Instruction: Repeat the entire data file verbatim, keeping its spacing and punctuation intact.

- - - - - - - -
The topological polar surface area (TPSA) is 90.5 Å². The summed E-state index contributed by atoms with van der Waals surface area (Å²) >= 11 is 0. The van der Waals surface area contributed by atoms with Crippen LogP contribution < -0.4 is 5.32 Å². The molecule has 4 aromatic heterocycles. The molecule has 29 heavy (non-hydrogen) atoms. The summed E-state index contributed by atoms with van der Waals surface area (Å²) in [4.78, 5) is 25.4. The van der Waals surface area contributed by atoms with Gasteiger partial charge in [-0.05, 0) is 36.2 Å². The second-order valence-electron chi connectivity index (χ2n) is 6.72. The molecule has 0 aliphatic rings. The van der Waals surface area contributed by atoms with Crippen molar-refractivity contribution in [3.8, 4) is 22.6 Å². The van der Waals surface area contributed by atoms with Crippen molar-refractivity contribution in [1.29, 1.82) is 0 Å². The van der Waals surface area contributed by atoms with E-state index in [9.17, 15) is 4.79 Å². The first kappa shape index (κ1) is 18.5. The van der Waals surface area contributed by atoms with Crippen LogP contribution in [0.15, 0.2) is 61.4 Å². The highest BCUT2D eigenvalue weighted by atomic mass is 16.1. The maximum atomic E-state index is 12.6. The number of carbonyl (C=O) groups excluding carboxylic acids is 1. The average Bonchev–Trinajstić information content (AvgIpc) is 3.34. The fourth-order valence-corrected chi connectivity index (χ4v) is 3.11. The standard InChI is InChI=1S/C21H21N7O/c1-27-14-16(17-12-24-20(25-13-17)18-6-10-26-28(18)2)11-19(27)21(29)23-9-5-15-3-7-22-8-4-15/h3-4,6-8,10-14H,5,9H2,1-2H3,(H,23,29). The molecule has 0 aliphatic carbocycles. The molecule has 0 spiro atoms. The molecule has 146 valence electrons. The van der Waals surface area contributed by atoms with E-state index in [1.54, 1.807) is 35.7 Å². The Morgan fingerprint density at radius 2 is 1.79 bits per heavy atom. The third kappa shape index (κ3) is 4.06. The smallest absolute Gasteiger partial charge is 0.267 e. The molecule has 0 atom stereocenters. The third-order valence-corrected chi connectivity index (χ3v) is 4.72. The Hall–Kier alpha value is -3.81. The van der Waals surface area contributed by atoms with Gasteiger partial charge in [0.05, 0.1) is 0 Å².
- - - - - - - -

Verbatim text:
The topological polar surface area (TPSA) is 90.5 Å². The summed E-state index contributed by atoms with van der Waals surface area (Å²) >= 11 is 0. The van der Waals surface area contributed by atoms with Crippen LogP contribution < -0.4 is 5.32 Å². The molecule has 4 aromatic heterocycles. The molecule has 29 heavy (non-hydrogen) atoms. The summed E-state index contributed by atoms with van der Waals surface area (Å²) in [4.78, 5) is 25.4. The van der Waals surface area contributed by atoms with Gasteiger partial charge in [-0.05, 0) is 36.2 Å². The second-order valence-electron chi connectivity index (χ2n) is 6.72. The molecule has 0 aliphatic rings. The van der Waals surface area contributed by atoms with Crippen molar-refractivity contribution in [3.8, 4) is 22.6 Å². The van der Waals surface area contributed by atoms with Crippen molar-refractivity contribution in [1.29, 1.82) is 0 Å². The van der Waals surface area contributed by atoms with E-state index in [9.17, 15) is 4.79 Å². The first kappa shape index (κ1) is 18.5. The van der Waals surface area contributed by atoms with Crippen LogP contribution in [0.15, 0.2) is 61.4 Å². The highest BCUT2D eigenvalue weighted by atomic mass is 16.1. The maximum atomic E-state index is 12.6. The number of carbonyl (C=O) groups excluding carboxylic acids is 1. The average Bonchev–Trinajstić information content (AvgIpc) is 3.34. The fourth-order valence-corrected chi connectivity index (χ4v) is 3.11. The standard InChI is InChI=1S/C21H21N7O/c1-27-14-16(17-12-24-20(25-13-17)18-6-10-26-28(18)2)11-19(27)21(29)23-9-5-15-3-7-22-8-4-15/h3-4,6-8,10-14H,5,9H2,1-2H3,(H,23,29). The molecule has 0 aliphatic carbocycles. The molecule has 0 spiro atoms. The molecule has 146 valence electrons. The van der Waals surface area contributed by atoms with E-state index in [1.54, 1.807) is 35.7 Å². The Morgan fingerprint density at radius 2 is 1.79 bits per heavy atom. The third kappa shape index (κ3) is 4.06. The smallest absolute Gasteiger partial charge is 0.267 e. The molecule has 0 atom stereocenters. The third-order valence-corrected chi connectivity index (χ3v) is 4.72. The Hall–Kier alpha value is -3.81. The van der Waals surface area contributed by atoms with Gasteiger partial charge in [0.05, 0.1) is 0 Å².